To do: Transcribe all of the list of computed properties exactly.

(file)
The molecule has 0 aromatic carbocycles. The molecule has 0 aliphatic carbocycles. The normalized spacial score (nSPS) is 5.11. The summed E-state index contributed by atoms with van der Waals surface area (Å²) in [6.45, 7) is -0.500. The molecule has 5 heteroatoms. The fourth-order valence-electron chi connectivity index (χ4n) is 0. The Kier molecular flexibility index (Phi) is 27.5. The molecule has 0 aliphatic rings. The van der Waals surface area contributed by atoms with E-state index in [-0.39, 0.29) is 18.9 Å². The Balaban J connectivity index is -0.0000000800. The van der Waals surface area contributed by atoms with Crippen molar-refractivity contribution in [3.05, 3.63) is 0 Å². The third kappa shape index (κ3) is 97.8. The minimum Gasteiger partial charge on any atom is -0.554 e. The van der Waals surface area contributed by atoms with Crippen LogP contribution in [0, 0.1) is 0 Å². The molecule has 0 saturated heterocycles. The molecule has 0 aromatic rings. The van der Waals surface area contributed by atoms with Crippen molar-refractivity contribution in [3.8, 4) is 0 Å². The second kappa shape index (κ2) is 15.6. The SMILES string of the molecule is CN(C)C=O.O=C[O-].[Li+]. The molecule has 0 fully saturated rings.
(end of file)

The molecule has 0 aromatic carbocycles. The molecule has 0 aliphatic carbocycles. The normalized spacial score (nSPS) is 5.11. The summed E-state index contributed by atoms with van der Waals surface area (Å²) in [6.45, 7) is -0.500. The molecule has 5 heteroatoms. The fourth-order valence-electron chi connectivity index (χ4n) is 0. The Kier molecular flexibility index (Phi) is 27.5. The molecule has 0 aliphatic rings. The van der Waals surface area contributed by atoms with E-state index in [-0.39, 0.29) is 18.9 Å². The Balaban J connectivity index is -0.0000000800. The van der Waals surface area contributed by atoms with Crippen molar-refractivity contribution in [3.05, 3.63) is 0 Å². The third kappa shape index (κ3) is 97.8. The minimum Gasteiger partial charge on any atom is -0.554 e. The van der Waals surface area contributed by atoms with Crippen LogP contribution in [0, 0.1) is 0 Å². The molecule has 0 saturated heterocycles. The molecule has 0 aromatic rings. The van der Waals surface area contributed by atoms with Crippen molar-refractivity contribution in [3.8, 4) is 0 Å². The second kappa shape index (κ2) is 15.6. The SMILES string of the molecule is CN(C)C=O.O=C[O-].[Li+]. The molecule has 0 fully saturated rings.